“Aaron, please,” said Mr. Bellamy. “I’m busy right now.”

“But...” Aaron ran to Mrs. Bellamy. “Mom, look! I beat a dozen other kids for this!”

“Fine.” Mrs. Bellamy didn’t even look over at him. “If it’s a party of eight, we’re definitely going to need reservations.”

“The oldest one’s at college. She probably won’t make it.”

“Better make it eight anyway. If we have to turn someone out because we didn’t plan ahead, it won’t look good for either of us.”

Aaron stared up at them. “Mom? Dad?”

“Aaron...” Mr. Bellamy glared at him. “Whatever it is, take it to your room.”


“When we have time, Aaron,” said Mrs. Bellamy.

“Oh...okay.” Aaron slipped out of the room while his parents continued to discuss their arrangements.

Aaron dragged his hard-earned trophy back to his bedroom and closed the door. He looked at his bookshelf, a simple piece of wooden furniture which served as a makeshift trophy case. There were a half-dozen trophies and plaques situated on the top - everything from mathematics to writing. Above the bookshelf hung a pinboard, cluttered with intelligence test results, report cards, commendations from his school, and photographs of him at academic meets. He looked down at the trophy, his latest addition to the collection. Suddenly, all he saw was a meaningless piece of colored tin. Gritting his teeth, he flung it down onto the ground, watching it bounce off the carpet. He stormed out of the room and out of the house, face red, eyes watery.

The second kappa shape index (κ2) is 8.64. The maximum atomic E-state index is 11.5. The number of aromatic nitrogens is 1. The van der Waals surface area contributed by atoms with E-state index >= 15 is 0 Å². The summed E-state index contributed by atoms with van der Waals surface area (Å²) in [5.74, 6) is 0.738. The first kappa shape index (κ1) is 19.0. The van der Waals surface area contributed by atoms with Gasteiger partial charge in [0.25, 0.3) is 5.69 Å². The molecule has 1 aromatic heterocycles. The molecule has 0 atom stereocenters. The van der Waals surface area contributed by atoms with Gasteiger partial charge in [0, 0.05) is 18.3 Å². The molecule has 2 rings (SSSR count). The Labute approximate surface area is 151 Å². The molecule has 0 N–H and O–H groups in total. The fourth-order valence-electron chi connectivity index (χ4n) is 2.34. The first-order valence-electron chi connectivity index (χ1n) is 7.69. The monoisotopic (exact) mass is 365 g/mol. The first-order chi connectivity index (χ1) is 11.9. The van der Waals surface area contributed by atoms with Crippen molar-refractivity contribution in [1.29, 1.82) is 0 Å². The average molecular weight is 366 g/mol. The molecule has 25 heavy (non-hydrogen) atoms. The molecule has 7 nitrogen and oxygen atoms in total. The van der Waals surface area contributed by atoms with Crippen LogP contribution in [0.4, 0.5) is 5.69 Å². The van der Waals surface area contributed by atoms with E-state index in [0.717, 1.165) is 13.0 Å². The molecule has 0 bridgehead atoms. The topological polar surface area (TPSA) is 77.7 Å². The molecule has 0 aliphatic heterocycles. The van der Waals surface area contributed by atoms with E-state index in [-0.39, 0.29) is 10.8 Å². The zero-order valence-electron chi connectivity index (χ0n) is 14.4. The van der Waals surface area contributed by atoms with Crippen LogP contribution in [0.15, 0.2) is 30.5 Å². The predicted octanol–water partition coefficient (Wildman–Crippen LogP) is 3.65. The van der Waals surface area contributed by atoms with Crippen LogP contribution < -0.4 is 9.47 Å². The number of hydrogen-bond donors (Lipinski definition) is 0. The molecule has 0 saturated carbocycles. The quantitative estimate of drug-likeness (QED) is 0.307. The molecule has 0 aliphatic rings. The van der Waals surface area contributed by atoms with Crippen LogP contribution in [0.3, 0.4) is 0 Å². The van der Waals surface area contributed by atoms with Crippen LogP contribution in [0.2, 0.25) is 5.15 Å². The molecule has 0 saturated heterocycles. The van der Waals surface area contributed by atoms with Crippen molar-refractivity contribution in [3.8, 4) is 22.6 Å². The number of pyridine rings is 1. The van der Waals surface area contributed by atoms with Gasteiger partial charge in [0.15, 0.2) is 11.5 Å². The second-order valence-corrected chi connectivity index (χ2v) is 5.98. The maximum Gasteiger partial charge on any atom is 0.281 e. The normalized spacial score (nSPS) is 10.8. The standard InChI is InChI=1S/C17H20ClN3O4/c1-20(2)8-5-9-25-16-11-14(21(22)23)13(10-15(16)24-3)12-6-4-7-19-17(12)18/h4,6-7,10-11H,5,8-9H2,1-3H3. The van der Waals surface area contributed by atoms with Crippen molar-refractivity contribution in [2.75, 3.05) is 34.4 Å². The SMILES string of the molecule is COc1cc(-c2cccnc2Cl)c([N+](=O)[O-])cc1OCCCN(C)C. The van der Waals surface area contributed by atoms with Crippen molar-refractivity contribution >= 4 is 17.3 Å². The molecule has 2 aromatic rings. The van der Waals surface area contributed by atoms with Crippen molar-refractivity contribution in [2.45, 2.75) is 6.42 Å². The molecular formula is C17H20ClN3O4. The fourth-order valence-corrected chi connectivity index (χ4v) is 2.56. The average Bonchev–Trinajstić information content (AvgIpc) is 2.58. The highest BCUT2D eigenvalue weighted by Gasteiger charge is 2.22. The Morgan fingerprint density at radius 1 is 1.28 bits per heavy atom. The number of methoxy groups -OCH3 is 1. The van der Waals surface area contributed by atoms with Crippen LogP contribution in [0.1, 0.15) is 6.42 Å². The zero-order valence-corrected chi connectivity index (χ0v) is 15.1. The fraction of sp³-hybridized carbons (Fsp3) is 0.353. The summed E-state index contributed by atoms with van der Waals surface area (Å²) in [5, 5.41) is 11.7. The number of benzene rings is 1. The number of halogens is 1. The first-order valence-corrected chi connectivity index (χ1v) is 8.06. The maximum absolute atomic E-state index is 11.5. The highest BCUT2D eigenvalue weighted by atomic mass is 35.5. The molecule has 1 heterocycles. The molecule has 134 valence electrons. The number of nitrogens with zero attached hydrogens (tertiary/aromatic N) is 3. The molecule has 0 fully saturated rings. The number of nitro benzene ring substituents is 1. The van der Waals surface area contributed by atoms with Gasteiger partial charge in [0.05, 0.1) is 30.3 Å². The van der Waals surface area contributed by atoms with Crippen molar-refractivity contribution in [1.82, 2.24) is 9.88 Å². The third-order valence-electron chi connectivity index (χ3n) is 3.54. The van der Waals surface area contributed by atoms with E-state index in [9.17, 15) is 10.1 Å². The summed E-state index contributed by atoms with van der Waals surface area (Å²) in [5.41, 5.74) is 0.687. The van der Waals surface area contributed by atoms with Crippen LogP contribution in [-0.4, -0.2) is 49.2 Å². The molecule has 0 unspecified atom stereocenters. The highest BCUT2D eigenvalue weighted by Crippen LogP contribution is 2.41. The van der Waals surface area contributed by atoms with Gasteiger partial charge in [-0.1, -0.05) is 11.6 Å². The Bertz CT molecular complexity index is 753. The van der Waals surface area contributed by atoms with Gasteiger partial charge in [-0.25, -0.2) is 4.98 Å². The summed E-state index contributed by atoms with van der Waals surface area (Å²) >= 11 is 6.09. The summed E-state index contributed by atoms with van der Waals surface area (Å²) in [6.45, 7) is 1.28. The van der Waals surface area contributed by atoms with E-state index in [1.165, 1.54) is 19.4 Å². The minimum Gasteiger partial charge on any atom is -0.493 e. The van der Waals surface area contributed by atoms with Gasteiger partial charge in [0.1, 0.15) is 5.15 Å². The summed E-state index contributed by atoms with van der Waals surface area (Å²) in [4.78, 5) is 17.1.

Aaron didn’t really know where he was going, only that he had to leave. He muttered angrily to himself as he walked, pressing his tiny fists against the side of his head, kicking at stones. At that moment, nothing made any sense, and he felt alone.

“Guess who’s back?”

A car pulled in to a parking spot outside of a nearby apartment building. The doors flew open, and a boy sprung out, clutching a trophy. His father followed him, cheering him on. Aaron recognized the boy - Paul Liston, one of the other category winners. A moment later, a woman appeared at the entrance to the apartment building - the mother, he assumed.

“You get a blue ribbon, did you?” said Mrs. Liston with a smile.

“Better, I won!” Paul held up the trophy.

Mr. Liston laughed. “Your boy just won in category. Beat out a bunch of kids a lot older than him.”

“Really?” said Mrs. Liston, kneeling down. “Let me see.”

Paul took his trophy over to her. “See? It says ‘Winner in Physical Sciences. 2002 Science Fair, Junior Division, Solace.’ There were only three winners, and I won!”

“We were just talking about heading out to celebrate,” said Mr. Liston. “You game?”

Aaron watched the scene from a house away, leaning on a wrought iron fence. Suddenly, he slipped and hit the pavement. He looked at the scratches on his hands, fighting every urge to cry - a fight he was losing.

“Are you okay?”

Aaron looked up. Paul and his parents were standing over him, scrutinizing him. He wiped his eyes and climbed back to his feet. “I’m okay.”

“Hey, you were one of the other winners, right?” said Paul.

Aaron swallowed hard, rubbing his hands into his shirt. “Yeah.”

Paul handed his trophy to his father. “My name is Paul. Paul Liston.”

“Aaron Bellamy.” Aaron sniffed and rubbed his face.

“Are you busy now?” asked Paul.

“” Aaron shook his head.

Paul looked back at his parents. “Can Aaron come with us?”

“Well, we should call his mom and dad first,” said Mrs. Liston.

“No, it’s okay,” said Aaron. “They’re...busy.”

“I don’t know...” said Mr. Liston.

“They live right down the street,” said Aaron. “They let me go out when they’re busy.”

“Come on, dad,” said Paul. “Please?”

Mr. Liston sighed. “All right, but we’re dropping you right off afterwards.”

Paul and Aaron hopped into the backseat of the car and the four of them took off. No one really noticed, but Aaron had a little smile underneath his puffy eyes.